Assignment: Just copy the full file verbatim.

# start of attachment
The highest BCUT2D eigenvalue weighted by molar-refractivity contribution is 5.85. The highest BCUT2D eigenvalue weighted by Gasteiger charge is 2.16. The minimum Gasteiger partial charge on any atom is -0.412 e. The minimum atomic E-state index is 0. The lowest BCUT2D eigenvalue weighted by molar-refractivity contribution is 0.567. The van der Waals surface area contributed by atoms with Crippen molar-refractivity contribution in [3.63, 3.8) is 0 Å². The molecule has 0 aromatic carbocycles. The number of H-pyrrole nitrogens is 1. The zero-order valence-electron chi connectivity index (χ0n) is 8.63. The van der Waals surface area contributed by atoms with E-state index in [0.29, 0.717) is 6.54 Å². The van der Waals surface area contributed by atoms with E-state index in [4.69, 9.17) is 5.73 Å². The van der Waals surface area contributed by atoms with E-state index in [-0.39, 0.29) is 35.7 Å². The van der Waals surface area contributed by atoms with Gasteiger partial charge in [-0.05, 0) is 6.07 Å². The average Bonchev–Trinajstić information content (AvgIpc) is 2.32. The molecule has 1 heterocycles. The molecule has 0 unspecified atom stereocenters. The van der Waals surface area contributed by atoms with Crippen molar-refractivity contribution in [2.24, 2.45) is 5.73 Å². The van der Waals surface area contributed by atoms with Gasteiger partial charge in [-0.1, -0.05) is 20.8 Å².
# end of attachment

The highest BCUT2D eigenvalue weighted by molar-refractivity contribution is 5.85. The highest BCUT2D eigenvalue weighted by Gasteiger charge is 2.16. The minimum Gasteiger partial charge on any atom is -0.412 e. The minimum atomic E-state index is 0. The lowest BCUT2D eigenvalue weighted by molar-refractivity contribution is 0.567. The van der Waals surface area contributed by atoms with Crippen molar-refractivity contribution in [3.63, 3.8) is 0 Å². The molecule has 0 aromatic carbocycles. The number of H-pyrrole nitrogens is 1. The zero-order valence-electron chi connectivity index (χ0n) is 8.63. The van der Waals surface area contributed by atoms with E-state index in [0.29, 0.717) is 6.54 Å². The van der Waals surface area contributed by atoms with E-state index in [4.69, 9.17) is 5.73 Å². The van der Waals surface area contributed by atoms with E-state index in [-0.39, 0.29) is 35.7 Å². The van der Waals surface area contributed by atoms with Gasteiger partial charge in [-0.05, 0) is 6.07 Å². The average Bonchev–Trinajstić information content (AvgIpc) is 2.32. The molecule has 1 heterocycles. The molecule has 0 unspecified atom stereocenters. The van der Waals surface area contributed by atoms with Crippen molar-refractivity contribution in [2.24, 2.45) is 5.73 Å². The van der Waals surface area contributed by atoms with Gasteiger partial charge in [-0.1, -0.05) is 20.8 Å².